At first glance Paramount’s promotion of their newest nature/global-warming documentary, “Arctic Tale,” seems unsurprising. The line, “From the studio that brought you ‘An Inconvenient Truth’ and ‘March of the Penguins,’” allows two popular films about nature to support a third — one which could be considered their offspring. The two films are nothing alike: “An Inconvenient Truth” is a facts-and-figures lecture peppered with Al Gore’s personal anecdotes, while “March of the Penguins” gives an anthropomorphized tale of our favorite tuxedo-ed birds. But in “Arctic Tale,” their central themes combine, and, once again, those creatures of the polar region, who’ve long been ready for their closeup, carry the global warming message on their so very cute backs.
Like many films oriented towards the children’s market, “Arctic Tale” prides itself for its family-friendly messages. The polar bear cub Nanu and walrus pup Seela serve as the surrogate human child, moving from carefree playing toddlers to serious and independent adults. Yet the film also refuses to shy away from the heart of these animals’ current struggles. “There was a big discussion of whether we should include climate change or not because we would get a lot of criticism. Sarah [Robertson, co-director] and I always felt from the start a real obligation to add that in,” says Adam Ravetch, co-director of “Arctic Tale.”
“March of the Penguins” was more vague in its approach to the impending environmental crisis, but its decision not to refer to either evolution or creationism in its film left it swirling in a political free-for all, in which both political and religious groups leapt to claim the penguins lives supported traditional family values as God-willed.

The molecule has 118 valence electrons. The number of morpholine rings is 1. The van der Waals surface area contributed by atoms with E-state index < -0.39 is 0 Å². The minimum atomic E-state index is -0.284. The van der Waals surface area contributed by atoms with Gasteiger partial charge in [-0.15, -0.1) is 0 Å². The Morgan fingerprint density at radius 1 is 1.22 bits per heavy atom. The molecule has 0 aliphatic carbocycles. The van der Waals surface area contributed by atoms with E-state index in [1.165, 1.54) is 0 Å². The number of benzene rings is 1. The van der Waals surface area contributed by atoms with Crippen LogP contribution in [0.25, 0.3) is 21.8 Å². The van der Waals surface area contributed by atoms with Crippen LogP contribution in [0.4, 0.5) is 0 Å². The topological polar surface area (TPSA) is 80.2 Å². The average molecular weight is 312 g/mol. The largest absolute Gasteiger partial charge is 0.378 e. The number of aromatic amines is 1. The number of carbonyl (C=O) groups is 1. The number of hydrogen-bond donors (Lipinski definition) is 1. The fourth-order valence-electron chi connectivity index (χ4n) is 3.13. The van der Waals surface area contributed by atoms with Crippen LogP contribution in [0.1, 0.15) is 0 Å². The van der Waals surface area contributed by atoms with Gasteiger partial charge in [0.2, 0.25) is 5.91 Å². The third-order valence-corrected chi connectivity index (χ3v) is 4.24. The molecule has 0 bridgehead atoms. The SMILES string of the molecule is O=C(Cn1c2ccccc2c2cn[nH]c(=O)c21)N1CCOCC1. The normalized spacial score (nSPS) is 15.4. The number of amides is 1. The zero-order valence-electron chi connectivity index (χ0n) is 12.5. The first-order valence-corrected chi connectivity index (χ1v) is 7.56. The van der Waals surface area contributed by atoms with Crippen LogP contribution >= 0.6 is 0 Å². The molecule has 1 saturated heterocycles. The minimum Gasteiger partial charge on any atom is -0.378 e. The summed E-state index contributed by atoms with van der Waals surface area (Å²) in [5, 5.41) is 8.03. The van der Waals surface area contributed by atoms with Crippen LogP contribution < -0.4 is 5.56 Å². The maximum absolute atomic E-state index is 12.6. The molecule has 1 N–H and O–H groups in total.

Does something about the voiceless penguin really beg for political meaning? Perhaps it is our desire to own a popular animal, to use it as the bearer of our message. Yet in doing so, the popular animal loses its political strength. While “Happy Feet” sought to teach us humans a lesson about our over-fishing and polluting ways, the adorable stars and pop-music soundtrack seemed to overshadow its message. Then came a Chanel penguin sweater marching down the runway in last month’s “Vogue,” followed by “Surf’s Up,” a film that essentially shows how much fun penguins can have with global warming (It’ll be a 24/7 tropical vacation!). It felt like a new phenomenon, a crop of children’s films that finally had a socially conscious message, becoming just another Happy Meal toy series. That was my panic until I remembered that, after we witnessed the pains of captivity experienced by some adorable animated fish in Pixar’s “Finding Nemo,” clown fishes sold like hotcakes. So divorced was the figure from its subject matter that my six and eight year-old cousins named their grandfather’s Welsh Corgie puppy after the film’s eponymous star. Using animals ensures an appeal that goes beyond the political adult and reaches vaster, more profitable markets: the a-political adult and, more importantly, the child consumer.
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